/ˈkætlɪst/  [kat-l-ist]
1. Chemistry . a substance that causes or accelerates a chemical reaction without itself being affected.
2. something that causes activity between two or more persons or forces without itself being affected.
3. a person or thing that precipitates an event or change.
4. a person whose talk, enthusiasm, or energy causes others to be more friendly, enthusiastic, or energetic.
That’s how Dictionary.com defines the word and I gotta say I dig it. Pretty obvious. Pretty simple.
What is a little tougher is putting it into practice because let’s face it … people don’t like to change and unfortunately the vast majority of examples of “catalysts” you may have seen are negative. You’ve seen the player who brings the entire team down when she throws a fit after a bad call goes against. The pitcher who gives “the look” at their fielders after errors have occured. Like a chemical reaction gone bad the team just explodes. The rest of the tournament might as well be phoned in. Their negative actions serve as a negative catalyst.
What is rare in our sport, or any sport for that matter, are those who are positive catalysts. Those that not only rise above the negative but bring others along. Often we tend to feel outnumbered and think “Why bother there is no way I can change the whole team?” Notice that the definition didn’t say that a catalyst had to change their entire team. It just said causes activity and change in two or more. That the person’s enthusiasm causes others to be more enthusiastic.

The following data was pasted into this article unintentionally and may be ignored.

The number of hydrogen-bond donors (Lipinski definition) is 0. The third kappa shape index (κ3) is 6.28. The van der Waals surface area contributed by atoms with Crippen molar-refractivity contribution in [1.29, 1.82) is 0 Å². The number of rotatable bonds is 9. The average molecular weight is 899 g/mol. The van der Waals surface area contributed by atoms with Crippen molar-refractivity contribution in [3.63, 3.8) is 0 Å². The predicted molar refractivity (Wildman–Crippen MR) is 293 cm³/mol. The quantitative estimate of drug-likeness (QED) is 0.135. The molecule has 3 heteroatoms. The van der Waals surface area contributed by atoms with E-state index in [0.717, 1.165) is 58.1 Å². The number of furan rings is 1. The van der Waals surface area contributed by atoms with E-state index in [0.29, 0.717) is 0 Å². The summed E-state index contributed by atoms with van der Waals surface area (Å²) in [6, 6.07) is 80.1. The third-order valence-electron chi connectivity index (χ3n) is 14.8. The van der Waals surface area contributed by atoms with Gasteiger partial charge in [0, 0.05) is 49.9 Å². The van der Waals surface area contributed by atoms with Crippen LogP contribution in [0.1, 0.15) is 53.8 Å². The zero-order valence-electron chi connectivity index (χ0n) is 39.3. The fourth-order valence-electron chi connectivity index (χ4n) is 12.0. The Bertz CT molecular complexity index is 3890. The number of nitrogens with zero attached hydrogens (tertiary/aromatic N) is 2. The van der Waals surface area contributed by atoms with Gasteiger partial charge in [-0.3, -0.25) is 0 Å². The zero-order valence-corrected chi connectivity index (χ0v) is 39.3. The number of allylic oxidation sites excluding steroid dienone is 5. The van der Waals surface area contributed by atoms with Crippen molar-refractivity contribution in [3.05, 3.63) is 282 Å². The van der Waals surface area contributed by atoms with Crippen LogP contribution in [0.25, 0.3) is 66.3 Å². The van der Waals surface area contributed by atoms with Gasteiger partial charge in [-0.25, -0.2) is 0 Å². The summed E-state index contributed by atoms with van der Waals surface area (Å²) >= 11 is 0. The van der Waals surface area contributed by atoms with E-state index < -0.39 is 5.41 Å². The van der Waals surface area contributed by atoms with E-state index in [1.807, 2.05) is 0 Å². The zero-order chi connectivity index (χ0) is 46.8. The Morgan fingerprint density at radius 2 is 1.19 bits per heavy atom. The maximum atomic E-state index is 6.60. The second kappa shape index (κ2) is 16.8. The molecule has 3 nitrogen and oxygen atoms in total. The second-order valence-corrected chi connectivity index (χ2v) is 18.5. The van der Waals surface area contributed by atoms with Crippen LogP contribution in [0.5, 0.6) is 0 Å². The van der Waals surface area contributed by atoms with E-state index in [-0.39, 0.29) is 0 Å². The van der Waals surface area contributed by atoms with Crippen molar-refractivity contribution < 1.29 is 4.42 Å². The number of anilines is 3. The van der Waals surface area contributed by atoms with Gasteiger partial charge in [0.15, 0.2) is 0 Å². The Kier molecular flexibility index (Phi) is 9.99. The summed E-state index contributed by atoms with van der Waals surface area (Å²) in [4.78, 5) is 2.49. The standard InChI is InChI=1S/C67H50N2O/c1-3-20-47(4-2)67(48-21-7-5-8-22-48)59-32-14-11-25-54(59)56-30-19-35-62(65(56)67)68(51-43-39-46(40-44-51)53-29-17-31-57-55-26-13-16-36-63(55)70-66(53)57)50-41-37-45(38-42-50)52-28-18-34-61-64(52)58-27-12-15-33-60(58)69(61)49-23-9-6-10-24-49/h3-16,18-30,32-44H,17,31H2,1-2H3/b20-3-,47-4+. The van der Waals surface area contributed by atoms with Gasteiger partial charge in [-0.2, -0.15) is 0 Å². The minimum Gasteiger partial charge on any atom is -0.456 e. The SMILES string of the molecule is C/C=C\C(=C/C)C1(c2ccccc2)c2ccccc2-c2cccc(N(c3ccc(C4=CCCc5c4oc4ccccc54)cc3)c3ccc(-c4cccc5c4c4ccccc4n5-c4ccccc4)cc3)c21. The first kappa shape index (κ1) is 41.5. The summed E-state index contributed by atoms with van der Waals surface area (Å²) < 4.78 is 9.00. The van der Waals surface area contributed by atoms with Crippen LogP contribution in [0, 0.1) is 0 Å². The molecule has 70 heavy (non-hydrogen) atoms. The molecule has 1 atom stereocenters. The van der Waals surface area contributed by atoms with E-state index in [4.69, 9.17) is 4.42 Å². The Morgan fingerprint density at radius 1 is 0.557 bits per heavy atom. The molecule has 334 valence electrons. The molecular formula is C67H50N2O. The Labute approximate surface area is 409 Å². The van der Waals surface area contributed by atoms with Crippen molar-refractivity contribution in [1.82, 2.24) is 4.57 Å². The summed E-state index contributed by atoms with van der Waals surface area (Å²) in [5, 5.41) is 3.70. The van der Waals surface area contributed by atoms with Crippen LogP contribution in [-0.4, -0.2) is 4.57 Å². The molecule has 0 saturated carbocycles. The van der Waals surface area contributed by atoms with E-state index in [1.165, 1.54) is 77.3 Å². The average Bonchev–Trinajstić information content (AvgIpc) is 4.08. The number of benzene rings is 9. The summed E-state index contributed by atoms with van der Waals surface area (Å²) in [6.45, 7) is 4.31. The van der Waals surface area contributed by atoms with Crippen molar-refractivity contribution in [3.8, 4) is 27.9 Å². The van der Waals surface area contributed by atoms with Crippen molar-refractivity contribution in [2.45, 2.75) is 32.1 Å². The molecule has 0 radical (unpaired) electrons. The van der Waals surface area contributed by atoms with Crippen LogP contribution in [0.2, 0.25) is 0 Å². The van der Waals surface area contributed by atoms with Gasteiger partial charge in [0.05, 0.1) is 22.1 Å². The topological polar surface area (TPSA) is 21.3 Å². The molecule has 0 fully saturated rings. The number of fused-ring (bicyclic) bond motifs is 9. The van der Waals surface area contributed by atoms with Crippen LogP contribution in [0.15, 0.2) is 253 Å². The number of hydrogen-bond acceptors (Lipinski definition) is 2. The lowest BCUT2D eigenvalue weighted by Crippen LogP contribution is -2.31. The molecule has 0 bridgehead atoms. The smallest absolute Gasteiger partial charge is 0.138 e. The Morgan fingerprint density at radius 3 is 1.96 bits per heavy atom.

Chemistry is going to be taking place on ball fields all around this country …
Are you going to leave your mark on your team this year, or allow them to leave their mark on you?
Are you going to succumb to the negative catalysts on the team or are you going to positively impact at least a few others?
Drive the change you know needs to occur. Be the CATALYST.
Category : Leadership / Mental advice